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December 13, 2019

11/13/2019 3:30:00 PM
Art's Alive! legacy show sets records
Attendance and sales set records
ART SHOWN BRIGHTLY IN MAPLE HALL – Folks flocked to Maple Hall last Friday for the 35h anniversary Art’s Alive! legacy show. The traditional opening reception was a crush and a good time. Not only that, some $25,000 worth of art sold. The show closed Monday. All hail and praise to the town’s Art Commission managers and the many volunteers who made it the best Art’s Alive! ever.                      – Photo by Nancy Crowell
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ART SHOWN BRIGHTLY IN MAPLE HALL – Folks flocked to Maple Hall last Friday for the 35h anniversary Art’s Alive! legacy show. The traditional opening reception was a crush and a good time. Not only that, some $25,000 worth of art sold. The show closed Monday. All hail and praise to the town’s Art Commission managers and the many volunteers who made it the best Art’s Alive! ever.                      – Photo by Nancy Crowell

The 35th Anniversary of Art’s Alive! in La Conner opened with a bang and a crush of people attending the opening reception Friday in Maple Hall and the weekend, extending through 4 p.m. Monday, kept drawing people in. The show’s title, “Celebrating Skagit Valley Art Legacy,” was apt. Some 10 of the 12 artists had shown previous years. 

The late Clayton James and the elderly Ed Kamuda were the headliners and show draws. And they sold “really well” said Sylvia Strong, co-chair of the La Conner Arts Commission and show director. “Almost everyone sold really well,” she noted. “I had no idea we had such fabulous sales, but we really did,” she said, in a bit of an understatement.

Sales Friday were $25,000, over 60% of the preliminary sales estimates exceeding $40,000. Strong said almost 50 pieces were purchased. John Leaver, La Conner Town Councilmember and liaison to the Arts Commission, observed visitors in Maple Hall at 4 p.m. Monday, as the show closed.

Extending Art’s Alive through Monday was new this year, and a success. Town Administrator Scott Thomas recounted a person who had made a purchase during the weekend and came back Monday for an additional buy. “Having the show open on Monday allowed them (visitors) to do that,” Thomas said, saying they could sleep on their initial viewing and return for the sale. Thomas staffed the cashier’s table throughout the weekend. He said there were several Monday sales.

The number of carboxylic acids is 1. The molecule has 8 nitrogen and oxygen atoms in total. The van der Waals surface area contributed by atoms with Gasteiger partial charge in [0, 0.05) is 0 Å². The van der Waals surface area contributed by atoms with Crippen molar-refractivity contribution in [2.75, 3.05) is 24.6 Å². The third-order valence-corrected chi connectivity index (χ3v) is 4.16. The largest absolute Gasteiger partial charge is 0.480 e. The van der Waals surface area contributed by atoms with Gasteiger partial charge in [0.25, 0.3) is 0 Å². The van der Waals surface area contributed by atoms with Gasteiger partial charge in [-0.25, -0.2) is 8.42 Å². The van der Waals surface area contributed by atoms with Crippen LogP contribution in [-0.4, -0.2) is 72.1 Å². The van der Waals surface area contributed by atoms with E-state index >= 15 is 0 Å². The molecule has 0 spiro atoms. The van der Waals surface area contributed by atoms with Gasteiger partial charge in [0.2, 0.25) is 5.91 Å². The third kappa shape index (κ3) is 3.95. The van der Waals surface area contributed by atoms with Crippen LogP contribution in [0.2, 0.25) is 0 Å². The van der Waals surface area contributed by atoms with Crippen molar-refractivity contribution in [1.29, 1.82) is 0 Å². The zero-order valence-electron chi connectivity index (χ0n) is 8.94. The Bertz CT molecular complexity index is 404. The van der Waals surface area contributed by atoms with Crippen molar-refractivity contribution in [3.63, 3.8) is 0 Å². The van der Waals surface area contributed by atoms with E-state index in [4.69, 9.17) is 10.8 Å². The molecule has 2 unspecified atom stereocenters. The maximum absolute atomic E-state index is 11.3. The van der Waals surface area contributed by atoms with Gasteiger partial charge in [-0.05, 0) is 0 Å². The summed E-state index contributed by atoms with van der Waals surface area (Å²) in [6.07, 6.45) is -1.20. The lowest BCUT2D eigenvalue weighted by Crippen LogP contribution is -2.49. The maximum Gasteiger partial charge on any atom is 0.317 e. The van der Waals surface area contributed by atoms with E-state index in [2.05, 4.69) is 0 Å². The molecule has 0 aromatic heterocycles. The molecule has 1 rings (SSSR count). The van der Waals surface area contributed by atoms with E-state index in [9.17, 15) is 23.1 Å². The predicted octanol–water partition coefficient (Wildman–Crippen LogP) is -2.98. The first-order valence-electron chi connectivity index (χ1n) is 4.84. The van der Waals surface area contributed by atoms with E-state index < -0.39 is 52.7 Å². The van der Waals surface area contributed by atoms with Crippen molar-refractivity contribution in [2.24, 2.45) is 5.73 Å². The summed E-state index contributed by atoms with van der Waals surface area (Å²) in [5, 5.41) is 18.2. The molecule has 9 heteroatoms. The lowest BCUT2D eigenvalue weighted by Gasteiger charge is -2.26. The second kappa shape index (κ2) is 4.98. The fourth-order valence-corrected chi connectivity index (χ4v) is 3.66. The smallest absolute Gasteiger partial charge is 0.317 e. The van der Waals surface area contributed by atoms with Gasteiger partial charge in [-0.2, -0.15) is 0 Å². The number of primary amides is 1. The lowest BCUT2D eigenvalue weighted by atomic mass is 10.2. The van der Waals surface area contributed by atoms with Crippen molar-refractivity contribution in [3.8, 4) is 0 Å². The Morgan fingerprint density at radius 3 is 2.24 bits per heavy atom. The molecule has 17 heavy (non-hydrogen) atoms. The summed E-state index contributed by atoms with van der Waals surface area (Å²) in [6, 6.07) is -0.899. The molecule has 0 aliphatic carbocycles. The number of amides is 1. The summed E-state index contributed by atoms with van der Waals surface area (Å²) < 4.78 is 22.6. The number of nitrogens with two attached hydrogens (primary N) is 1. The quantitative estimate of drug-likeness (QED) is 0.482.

Whether buying or not, Thomas saw people enjoying themselves.

Individual art works were priced higher and sold. Some James pieces that sold were $4,000 and prices on the Kamuda art were similarly priced. There were sculptures from Peregrine O’Gormley and Pieter VanZanden in the $7,000 range. It is not known if any of those pieces sold.

Visitors and townspeople had high praise for this year’s show, all the organizers said. Leaver said people were feeling excellent about the show. He said the turnout was higher and thought sales would set an all-time high.

Strong started planning in January, with the goal to make the 35th anniversary year special. The Commissioners chose the term “legacy’ and obtained works by James and Kamuda. Invitations went to established artists with reputations and followings.
Artists chosen this year were Amy Carson, Kris Ekstrand, Becky Fletcher, Nicolette Harrington, Clayton James, Ed Kamuda, Peregrine O’Gormley, Roger Small, Christine Troyer, Pieter VanZanden, Thomas Wood and Lynn Zimmerman.

Recent years had highlighted emerging and popular artists. Sales in the last four years ranged between $12,000 and $15,000, Strong remembered.

Strong had a clear vision in her role, expanded from curator setting up the exhibit in past years. She wanted to match the high quality and the nature of Art’s Alive in its early years. “This was one show that was something that had to happen and happened again. This was a great show, it was just strong and people responded. We got so many compliments from artists that had been in in past years,” she said. Chris Elliot had coordinated Art’s Alive, praised this year’s edition to Strong.

Strong was quick to praise the many volunteers, and singled out Sheila Johnson, who put in hundreds of hours for many months, with activities ranging from building the website to coordinating advertising and gaining sponsors. Leaver credited Johnson for graphic design work and more, adding to her accolades.

Thomas also heralded the volunteers. Leaver said all the food was made by volunteers, with Johnson baking cooking and desserts for days and volunteers in Maple Hall’s kitchen all day Friday. No food came from restaurants this year, though several made cash donations.

This was the first year with flowers on tables and throughout the space. They were also donated.

Leaver said 26 sponsors donated $2,725.

Final sales are still being tallied.

Open show winners

Alex Kargopoltsev was voted the people’s choice winner in the open show by the public for his cubist rendering of La Conner. Sharon Curran won second place for her plein air landscape capturing fields, mountains and clouds. J. Lonnee’s abstract watercolor of Skagit Bay was voted third. Anyone living in the La Conner school district can show one piece in the open show and past invitational artists may also exhibit a piece.

Art’s Alive was hosted by the La Conner Arts Commission and its volunteers.

 







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